A look at minor league catching depth and a take on Jim Johnson

This may surprise you, but the position in the Orioles’ minor leagues that may currently feature the most depth is catcher. There was a time a year or two ago when we certainly could not say that. But now the Orioles may have five catchers among their best 25 or 30 prospects.

This comes after a season where two catchers - Caleb Joseph and Michael Ohlman - had big years on offense, and the club drafted three other high school catchers, all of which are already showing some promise.

Among the three high school catchers that the Orioles selected among the draft’s first six rounds last June, Chance Sisco looks the best at this point.

Taken in the second round out of a California high school, Sisco hit .371 in the Gulf Coast League. He showed a mature approach at the plate while hitting to all fields, and real promise with a solid arm behind the plate. Both Jonah Heim, taken in round 4 and Alex Murphy, drafted in round 6 out of Calvert Hall in Baltimore, made good first-year impressions.

We’ve talked here often about the big seasons Ohlman and Joseph had. Ohlman was added to the 40-man roster last week. Baltimorean Steve Clevenger, acquired in a trade in July, is also part of the club’s suddenly more solid catching depth and is on the 40-man.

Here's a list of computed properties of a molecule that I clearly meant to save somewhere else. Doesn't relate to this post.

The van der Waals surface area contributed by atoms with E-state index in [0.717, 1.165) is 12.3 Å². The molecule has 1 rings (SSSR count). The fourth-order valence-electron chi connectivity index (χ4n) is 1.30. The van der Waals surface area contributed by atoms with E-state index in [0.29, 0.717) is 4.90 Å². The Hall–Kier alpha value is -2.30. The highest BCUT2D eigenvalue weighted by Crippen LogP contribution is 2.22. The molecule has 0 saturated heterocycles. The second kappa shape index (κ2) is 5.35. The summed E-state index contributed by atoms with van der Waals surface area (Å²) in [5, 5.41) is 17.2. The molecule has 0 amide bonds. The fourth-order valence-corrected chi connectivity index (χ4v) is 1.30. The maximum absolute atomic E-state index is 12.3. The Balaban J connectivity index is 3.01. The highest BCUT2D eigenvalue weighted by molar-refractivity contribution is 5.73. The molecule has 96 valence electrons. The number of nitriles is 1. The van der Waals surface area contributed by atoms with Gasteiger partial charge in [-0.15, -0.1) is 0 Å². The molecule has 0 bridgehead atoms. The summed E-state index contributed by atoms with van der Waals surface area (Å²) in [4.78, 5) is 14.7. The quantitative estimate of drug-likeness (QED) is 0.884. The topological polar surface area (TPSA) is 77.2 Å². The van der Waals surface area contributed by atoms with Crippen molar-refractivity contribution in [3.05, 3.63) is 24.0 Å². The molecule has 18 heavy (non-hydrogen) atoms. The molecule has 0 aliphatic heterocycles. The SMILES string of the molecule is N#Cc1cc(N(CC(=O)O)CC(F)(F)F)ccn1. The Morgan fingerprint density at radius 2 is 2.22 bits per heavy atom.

This news comes as Matt Wieters now has just two years to go before free agency, amid reports that the club may not be able to sign him to a contract extension. If Wieters does walk in two years, perhaps one or more of these young catchers will be ready to take over behind the plate in Baltimore.

Some of you have expressed an interesting opinion about Jim Johnson. Some contend that a closer should not be paid $10 million, as Johnson is expected to earn in 2014, and/or that a closer should not take up that high percentage of the payroll. That has led a few posters on the blog to suggest Johnson moving to the rotation with a salary now at that level.

That is intriguing and makes some sense. But I don’t think we will see it.

I’ve long believed Johnson could move into a starting role - he was a starter in the minors - and that he has the pitches to succeed there. But even after his nine blown saves the club will likely keep him as closer. While $10 million is pricey for that role, what would it cost to find a replacement if Johnson moved to the rotation? If the club acquired a proven closer on the free agent market, or traded for one, they’d likely still have to fork out some significant dollars. Plus I contend Johnson has one of the better arms on the team and you have to keep that arm on the roster.

Some won’t agree with that, but I don’t see Johnson being non-tendered or traded. I feel his 2014 season will be closer to what we saw when he saved 94 percent in 2012. If he bounces back in that manner, the salary won’t seem out of line.

Johnson as a starter? The idea is interesting and maybe the club would even consider discussing it internally or already has. In the end, I expect to see him back pitching in the ninth inning come next April.

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